Cover of A Library. Young Black girl, hugging books to her chest, standing in front of a library. The image is a painting with beautiful colors.

National Library Week is April 7-13, and we’re celebrating by sharing books about libraries! Some are inspirational, some involve murder, but all show that libraries are the place to be.

Cover of A Library. Young Black girl, hugging books to her chest, standing in front of a library. The image is a painting with beautiful colors.

A Library by Nikki Giovanni

This lyrical picture book explores the wonder of books and libraries through the eyes of a child. Children and adults will appreciate the beautiful illustrations by fine artist Erin Robinson. Giovanni writes that libraries are a place where a child can “sail their dreams” and “surf the rainbow” without ever leaving the room and we agree!

Word to the Wise by Jenn McKinlay

Cover of Word to the Wise. You see the back of a dog, mid-leap, with flower petals flying, roses below the dog, and bookcases in front of the dog.

Oh dear! There’s a dead body staged outside of the library, and library director Lindsey Norris’ fiancé is the prime suspect! This is part of a series of cozy mysteries featuring Lindsey Norris as both a library director and amateur sleuth. In this book, Aaron Grady is a newcomer to town who is giving Lindsey undue attention and is acting inappropriately. When he is killed, her fiancé Sully becomes the prime suspect, and she must solve the crime to have her happily-ever-after.

The Most Beautiful Libraries in the World by Guillaume de Laubier

Cover of The Most Beautiful Libraries in the World. Cover is a photograph of one of the libraries, with a painted ceiling, beautiful arches and windows, and a sculpture.

If you are looking for a coffee table book with incredible pictures, this is your choice! De Laubier is a famous architectural photographer, and photographed twenty-three of the most beautiful libraries in the world, from famous libraries like the Bodleian Library in Oxford to obscure private libraries in monasteries and abbeys. Accompanying the photos is text from journalist and translator Jacques Bosser, and shares the history of libraries from the Renaissance to present day.

The Underground Library by Jennifer Ryan

Cover of The Underground Library. Woman looking over her left shoulder, wearing 1940s clothing. She's standing in front of a bookcase, and holding a book in her hands.

As bombs drop on London during World War II, three women work to save the Bethnal Green library. When a bomb hits the library, Juliet, the deputy librarian, relocates the stacks to the Underground station, so people sheltering from the nightly bombing can escape through the power of books. But Juliet, her coworker Katie and Jewish immigrant Sofie, find they are up against a mountain of tragic circumstances (personal and professional) that threaten to destroy their library community.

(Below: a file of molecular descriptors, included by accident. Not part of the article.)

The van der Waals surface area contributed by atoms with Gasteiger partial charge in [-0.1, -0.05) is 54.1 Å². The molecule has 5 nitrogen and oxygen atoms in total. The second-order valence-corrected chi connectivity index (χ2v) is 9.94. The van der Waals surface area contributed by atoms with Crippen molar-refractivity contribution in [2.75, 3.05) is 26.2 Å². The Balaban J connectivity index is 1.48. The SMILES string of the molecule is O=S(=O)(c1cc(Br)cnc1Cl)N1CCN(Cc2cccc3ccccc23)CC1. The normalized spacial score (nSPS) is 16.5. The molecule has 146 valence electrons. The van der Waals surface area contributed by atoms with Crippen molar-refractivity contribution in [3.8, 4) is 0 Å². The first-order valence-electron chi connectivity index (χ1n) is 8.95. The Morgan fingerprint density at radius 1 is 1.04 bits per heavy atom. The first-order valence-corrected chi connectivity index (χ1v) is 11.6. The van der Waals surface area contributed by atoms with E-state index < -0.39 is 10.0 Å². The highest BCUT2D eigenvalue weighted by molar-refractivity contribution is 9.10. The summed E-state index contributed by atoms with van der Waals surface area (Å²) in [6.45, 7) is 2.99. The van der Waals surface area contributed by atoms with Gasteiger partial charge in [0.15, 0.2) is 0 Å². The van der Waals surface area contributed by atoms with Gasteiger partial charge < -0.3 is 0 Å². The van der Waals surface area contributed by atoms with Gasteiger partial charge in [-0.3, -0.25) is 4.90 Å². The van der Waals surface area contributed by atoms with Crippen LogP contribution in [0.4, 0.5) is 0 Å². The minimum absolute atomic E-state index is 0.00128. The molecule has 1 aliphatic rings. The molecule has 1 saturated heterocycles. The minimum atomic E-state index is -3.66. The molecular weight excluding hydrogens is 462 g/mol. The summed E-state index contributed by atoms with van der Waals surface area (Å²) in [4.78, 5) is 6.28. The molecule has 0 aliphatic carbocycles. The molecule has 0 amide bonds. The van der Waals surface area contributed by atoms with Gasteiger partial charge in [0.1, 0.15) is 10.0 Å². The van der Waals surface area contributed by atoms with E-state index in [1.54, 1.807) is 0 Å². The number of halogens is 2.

Escape from Mr. Lemoncello’s Library by Chris Grabenstein

Cover of Escape from Mr. Lemoncello's Library. There are cartoon-style drawings of a boy and a girl, running across a comic strip, with dice beside them.

Mr. Lemoncello’s Library is a fantastical place that every kid wants to visit, but only a select few get invitations to the opening night lock-in. However, no one told the kids they’d have to puzzle their way out of the library the next day! This is a book that people of all ages will love reading, especially if you are a fan of Charlie and the Chocolate Factory. This is the first of the series, with several other books about Lemoncello and his zany library.

Ink and Bone by Rachel Caine

Cover of Ink and Bone. Top 2/3 of cover are a dark landscape with trees, and the title; bottom 1/3 has the series title, The Great Library, superimposed over a shelf of old leather-bound books.

This is the first of the Great Library series. Caine has created an alternate universe, where the Library of Alexandria didn’t burn down, and controls the world by controlling what people read and learn. Jess Brightwell is the son of a famous black-market dealer of printed books, which are illegal in this world. He is sent to the Library to train (and to spy for his father), but he believes strongly in the mission of the Library. When he inadvertently learns a huge secret, his loyalty to the Library is tested. This young adult series is hard to put down!

Mary Beth Adams is the Community Engagement Librarian for Alamance County Public Libraries. She can be reached at